Copper Country Ford donates to CCISD automotive students

(Jon Jaehnig/for the Gazette) Instructor David Larhi (Front Left) receives the keys from Brandon Dixon of Ford (Front Middle). Also present was David Johnson (Front Right) owner of Copper Country Ford. Students watch in the background.

HANCOCK — David Narhi and Jeff LaMuth, automotive technology instructors with the Copper Country Intermediate School District, accepted a 2013 Focus donated by Ford during the autotech’s class Wenesday. The car was made available to the class because of their participation in Ford’s Academic Career Exploration (ACE), a program offered by Ford through local dealerships – in this case, Copper Country Ford.

“The ACE program takes roughly 60 % of our senior master training program and gives it to them at the high school level,” said Brandon Dixon, a Ford representative who was present when the car was donated. “It’s because of the partnership between Copper Country Ford and the CCISD (that) allowed us to donate this vehicle.”

The ACE program is largely computer-based modules that complement the students’ hands-on course work, which they get by working on donated cars. This means that students seldom get the opportunity to work on newer model vehicles.

“A lot of things change over the years and the technology gets greater,” said Corey King, CCISD board member and member of Copper Country Ford. “The donations that they had gotten in the past were a little dated.”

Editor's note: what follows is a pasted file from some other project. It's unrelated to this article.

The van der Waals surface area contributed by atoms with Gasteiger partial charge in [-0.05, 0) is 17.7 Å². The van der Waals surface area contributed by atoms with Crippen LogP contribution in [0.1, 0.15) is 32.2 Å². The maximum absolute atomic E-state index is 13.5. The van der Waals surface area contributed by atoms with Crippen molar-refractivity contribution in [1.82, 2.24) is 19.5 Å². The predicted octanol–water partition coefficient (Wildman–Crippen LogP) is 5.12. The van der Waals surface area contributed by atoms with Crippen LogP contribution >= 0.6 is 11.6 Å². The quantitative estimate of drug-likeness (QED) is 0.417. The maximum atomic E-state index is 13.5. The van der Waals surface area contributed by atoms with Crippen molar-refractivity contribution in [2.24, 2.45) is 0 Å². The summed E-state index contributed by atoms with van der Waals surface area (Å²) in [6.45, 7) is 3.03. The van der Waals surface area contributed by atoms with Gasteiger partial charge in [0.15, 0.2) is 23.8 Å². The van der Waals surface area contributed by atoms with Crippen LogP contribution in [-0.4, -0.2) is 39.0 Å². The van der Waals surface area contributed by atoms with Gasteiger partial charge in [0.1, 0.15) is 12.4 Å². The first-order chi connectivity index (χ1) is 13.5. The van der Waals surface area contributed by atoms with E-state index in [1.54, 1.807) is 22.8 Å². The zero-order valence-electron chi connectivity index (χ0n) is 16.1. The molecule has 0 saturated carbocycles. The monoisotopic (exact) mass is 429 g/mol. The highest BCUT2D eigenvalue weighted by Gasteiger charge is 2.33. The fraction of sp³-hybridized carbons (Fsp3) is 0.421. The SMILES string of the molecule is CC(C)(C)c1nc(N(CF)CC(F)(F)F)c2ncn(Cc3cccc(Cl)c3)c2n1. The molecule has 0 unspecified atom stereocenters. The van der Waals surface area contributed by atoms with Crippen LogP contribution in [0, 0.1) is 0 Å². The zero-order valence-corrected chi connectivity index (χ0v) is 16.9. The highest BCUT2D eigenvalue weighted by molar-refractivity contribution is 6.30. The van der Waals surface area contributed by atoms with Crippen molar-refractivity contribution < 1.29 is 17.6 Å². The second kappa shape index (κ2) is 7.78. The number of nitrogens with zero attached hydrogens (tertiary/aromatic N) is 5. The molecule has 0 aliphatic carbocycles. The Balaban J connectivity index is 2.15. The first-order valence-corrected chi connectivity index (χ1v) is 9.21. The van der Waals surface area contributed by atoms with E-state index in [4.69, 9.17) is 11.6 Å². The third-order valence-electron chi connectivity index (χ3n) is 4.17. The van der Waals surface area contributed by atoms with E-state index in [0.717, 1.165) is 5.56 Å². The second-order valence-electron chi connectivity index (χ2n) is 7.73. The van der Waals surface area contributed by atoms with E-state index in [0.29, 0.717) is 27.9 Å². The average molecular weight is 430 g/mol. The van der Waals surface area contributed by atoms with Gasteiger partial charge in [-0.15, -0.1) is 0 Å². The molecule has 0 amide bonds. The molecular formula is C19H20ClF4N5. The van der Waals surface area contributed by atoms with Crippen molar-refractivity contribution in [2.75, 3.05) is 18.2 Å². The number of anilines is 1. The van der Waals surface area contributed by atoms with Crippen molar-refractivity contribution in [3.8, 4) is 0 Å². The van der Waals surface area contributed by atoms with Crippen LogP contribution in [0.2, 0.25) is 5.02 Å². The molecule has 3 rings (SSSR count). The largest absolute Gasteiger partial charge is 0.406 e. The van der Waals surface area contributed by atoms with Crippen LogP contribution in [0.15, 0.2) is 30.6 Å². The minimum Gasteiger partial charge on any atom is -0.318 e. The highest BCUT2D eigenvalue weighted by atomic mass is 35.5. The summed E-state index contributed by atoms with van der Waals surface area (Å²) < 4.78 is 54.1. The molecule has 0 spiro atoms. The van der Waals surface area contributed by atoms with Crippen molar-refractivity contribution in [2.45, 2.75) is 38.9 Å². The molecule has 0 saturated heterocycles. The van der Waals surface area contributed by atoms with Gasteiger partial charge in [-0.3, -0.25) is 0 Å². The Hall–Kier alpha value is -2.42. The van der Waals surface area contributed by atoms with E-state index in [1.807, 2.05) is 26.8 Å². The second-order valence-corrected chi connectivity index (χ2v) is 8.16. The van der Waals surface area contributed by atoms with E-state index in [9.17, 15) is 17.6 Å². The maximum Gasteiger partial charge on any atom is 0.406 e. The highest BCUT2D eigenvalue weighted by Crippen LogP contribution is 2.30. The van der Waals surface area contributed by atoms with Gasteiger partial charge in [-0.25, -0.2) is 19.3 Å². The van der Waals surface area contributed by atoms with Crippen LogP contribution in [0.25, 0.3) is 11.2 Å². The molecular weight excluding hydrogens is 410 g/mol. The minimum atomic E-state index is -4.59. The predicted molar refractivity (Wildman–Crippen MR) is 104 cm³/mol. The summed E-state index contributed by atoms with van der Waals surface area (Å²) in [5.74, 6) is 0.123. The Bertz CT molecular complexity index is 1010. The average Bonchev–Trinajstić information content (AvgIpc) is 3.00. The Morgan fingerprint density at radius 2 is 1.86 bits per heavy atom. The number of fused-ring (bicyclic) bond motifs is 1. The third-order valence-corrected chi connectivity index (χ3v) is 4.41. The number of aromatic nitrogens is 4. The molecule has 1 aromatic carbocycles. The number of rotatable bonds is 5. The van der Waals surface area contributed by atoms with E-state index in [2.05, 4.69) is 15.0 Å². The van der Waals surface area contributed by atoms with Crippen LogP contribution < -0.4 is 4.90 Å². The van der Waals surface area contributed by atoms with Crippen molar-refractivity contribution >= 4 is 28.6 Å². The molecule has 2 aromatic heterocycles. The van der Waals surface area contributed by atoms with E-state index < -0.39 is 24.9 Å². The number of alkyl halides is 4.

The students, while eager to get their hands dirty on any vehicle, were aware of the issue.

(Jon Jaehnig/for the Gazette) Eager students Branden Hopp (Left) and Luke Marcotte (Right) start up the car as soon as the ceremony is over.

“(Working on newer cars) helps me learn more than some of the older vehicles with older technology,” said Keya Chosa, one of the students in the class.

Chosa was able to take the class at the suggestion of his guidance counselor because he is interested in pursuing a career in the automotive industry.

“The online modules are pretty interesting and teach me a lot more than only the tasks that we do in the shop,” he said.

Narhi and LaMuth have three classes with 58 total students from schools all over the Copper Country.

“We have a limited number of slots,” said Shawn Kolbus, administrator at the Career Tech Center on Quincy Street in Hancock, where the autotech class is located. “We give slots to the schools based on their population.”

David Johnson, the owner of Copper Country Ford, wished to express his gratitude to the board members, instructors, and volunteers who made the Career Technical Education and autotech classes possible. Narhi worked for Johnson before leaving to teach the autotech class for the CCISD. Six current or past employees at Copper Country Ford had been students in the program.

“I’d really like to express my gratitude to Copper Country Ford for offering the ACE program and recognize the students’ efforts in taking and completing the course,” said Narhi.


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